Hypocrisy And Wickedness: "Candide" By Voltaire

Francois-Marie Arouet, better known by his pen name Voltaire, was a prominent French philosopher, historian, and writer during the Enlightenment period of the 18th Century. Voltaire, recognized for his wit and criticism, often made habit of his work to criticize bigotry, religious beliefs and the French societies of his day. From a young age, Voltaire did not agree with cultural norms and often got into trouble with the law. A strong believer in religious freedom, and a critic of tyrannical regimes, Voltaire wrote the satirical novel Candide. Published in 1759, it was recognized as a direct mockery and rejection of opposing enlightenment philosophers at that time. It specifically rejected the opinions of philosopher Gottfried Wilhelm Leibniz, who famously said that “this is the best of all possible worlds. ” Voltaire makes direct comparisons between Leibniz and a character in the story, Dr. Pangloss. By doing so, he attempts to shed light on the problems with Leibniz’s theory of the world being “perfect”.

Voltaire tells us the life story of Candide, a young and righteous man in pursuit of the truest form of happiness. Candide, raised in a Castle of Westphalia, is the illegitimate son of the Baron’s sister. Candide and his two cousins, Cunegonde and the Young Baron, are taught by an optimistic philosopher named Pangloss, who teaches them that this world is “the best of all possible worlds”. Throughout the story, Candide is met with immeasurable challenges, but always remembers the wise words of his mentor. However, when he is later cast out of the magnificent castle in which he lives, Candide goes on a roller-coaster of adventures and misfortunes, which ultimately lead him to the acceptance of life’s disappointments.

One of the major themes observed in Candide, is the foolishness of optimism. Much of the humor in this novel lies in its use of irony which is done to highlight the many flaws in philosophy as well as the risks and downsides of being an optimist. In the story, both Pangloss and Candide bear witness and suffer a great deal of misery. They encounter beatings, rapes, unjustified killings, diseases, thefts, and even an earthquake. Voltaire shows us how tragedies as such serve no greater good, but show the cruelty and madness of mankind and the insignificance of the natural world. In chapter 1, Candide says “It is demonstratable, that things cannot be otherwise than as they are; for as all things have been created for some end, they must necessarily be created for the best end”. After his exile from the castle, Candide was enlisted into the Bulgar army where he was court-martialed as a deserter and given a choice between execution or running the gauntlet thirty-six times. When he chose the gauntlet, he suffered a great deal of pain and nearly had his skin torn from his body. Although he later escaped, he encountered an orator and his wife where he was cursed at and had human waste dumped on his head. Then, a generous Anabaptist who observed the incident offered Candide some clean clothes, a meal, a place to live, and a job at his rug business. Forgetting his suffering, Candide still trusts everything to be for the best saying, “Master Pangloss has well said that all is for the best in this world, for I am infinitely more touched by your extreme generosity than with the inhumanity of that gentleman in the black coat and his lady”.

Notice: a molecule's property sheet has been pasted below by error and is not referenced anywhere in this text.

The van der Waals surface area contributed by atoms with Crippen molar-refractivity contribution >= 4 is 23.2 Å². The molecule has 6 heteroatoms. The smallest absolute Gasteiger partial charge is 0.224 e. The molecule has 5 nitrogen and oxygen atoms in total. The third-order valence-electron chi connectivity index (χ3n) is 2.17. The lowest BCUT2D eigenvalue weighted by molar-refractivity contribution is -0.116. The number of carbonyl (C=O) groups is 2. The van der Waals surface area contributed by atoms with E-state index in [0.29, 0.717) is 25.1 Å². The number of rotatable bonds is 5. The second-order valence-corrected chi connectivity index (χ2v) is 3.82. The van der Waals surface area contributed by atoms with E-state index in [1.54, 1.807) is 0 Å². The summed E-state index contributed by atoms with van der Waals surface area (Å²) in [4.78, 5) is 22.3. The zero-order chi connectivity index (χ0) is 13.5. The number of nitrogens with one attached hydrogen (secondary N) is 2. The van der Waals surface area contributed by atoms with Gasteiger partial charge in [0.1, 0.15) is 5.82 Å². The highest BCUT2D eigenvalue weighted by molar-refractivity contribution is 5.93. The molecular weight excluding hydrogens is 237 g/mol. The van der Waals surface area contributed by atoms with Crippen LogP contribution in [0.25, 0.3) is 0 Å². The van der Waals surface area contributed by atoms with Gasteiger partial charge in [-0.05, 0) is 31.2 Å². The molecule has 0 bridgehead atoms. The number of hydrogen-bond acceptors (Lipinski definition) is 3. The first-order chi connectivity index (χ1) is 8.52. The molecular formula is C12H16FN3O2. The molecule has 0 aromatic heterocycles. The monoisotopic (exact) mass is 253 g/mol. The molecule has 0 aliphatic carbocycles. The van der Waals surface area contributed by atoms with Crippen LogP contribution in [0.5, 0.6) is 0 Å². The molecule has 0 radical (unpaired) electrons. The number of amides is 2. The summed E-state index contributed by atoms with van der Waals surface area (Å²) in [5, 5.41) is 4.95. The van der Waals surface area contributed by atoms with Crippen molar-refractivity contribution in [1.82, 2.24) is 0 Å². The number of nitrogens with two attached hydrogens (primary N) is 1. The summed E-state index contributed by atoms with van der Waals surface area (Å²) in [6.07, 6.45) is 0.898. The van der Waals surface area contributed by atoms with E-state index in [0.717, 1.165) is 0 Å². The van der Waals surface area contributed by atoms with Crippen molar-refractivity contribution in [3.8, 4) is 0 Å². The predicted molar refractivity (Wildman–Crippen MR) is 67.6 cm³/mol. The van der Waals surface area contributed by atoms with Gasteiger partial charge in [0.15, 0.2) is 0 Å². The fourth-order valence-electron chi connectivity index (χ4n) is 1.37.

Voltaire also uses his novel to ridicule the hypocrisy of religion. Voltaire makes parody of traditional beliefs by using corrupt, and hypocritical religious leaders who appear throughout the novel. Aside from the fantasy world of El Dorado, religion is repeatedly portrayed as corrupted and ethically broken. Religious figures in Candide like the Protestant minister, the Inquisitor, and the Jesuit Baron are depicted as conceited and arrogant. Voltaire makes one exception to his satire with James the Anabaptist who helped Candide when he was in need. This also transpires because the Anabaptists were immensely ostracized and victimized during the time of his writing. In the story, we are introduced to an old woman who tells her tragic life story to Candide and Cunegonde of how she is the daughter of a pope.

Voltaire also introduces us to a Jesuit colonel with homosexual tendencies. The story also reveals how religious leaders would carry out vicious crusades of religious tyranny against anyone who disagreed with them or for no reason at all. For example, in chapter 6 while in Portugal, Candide, and Pangloss witness an earthquake that destroyed three-fourths of Lisbon. The leaders of that country believed that the only way to prevent such a catastrophe from happening again, was to give people a “beautiful” auto-da-fe. “For it had been decided by the University of Coimbra, that the burning of a few people alive by a slow fire, and with great ceremony, is an infallible secret to hinder the earth from quaking”. They believed that burning a man who was convicted of marrying his godmother, and others who refused to eat bacon would prevent another disaster.

However, even though Voltaire shows us several instances of hypocrisy and wickedness in religious leaders, he does not judge the ordinary believers, such as Jacques, who is perhaps the most honorable and caring character in the story.

10 October 2020
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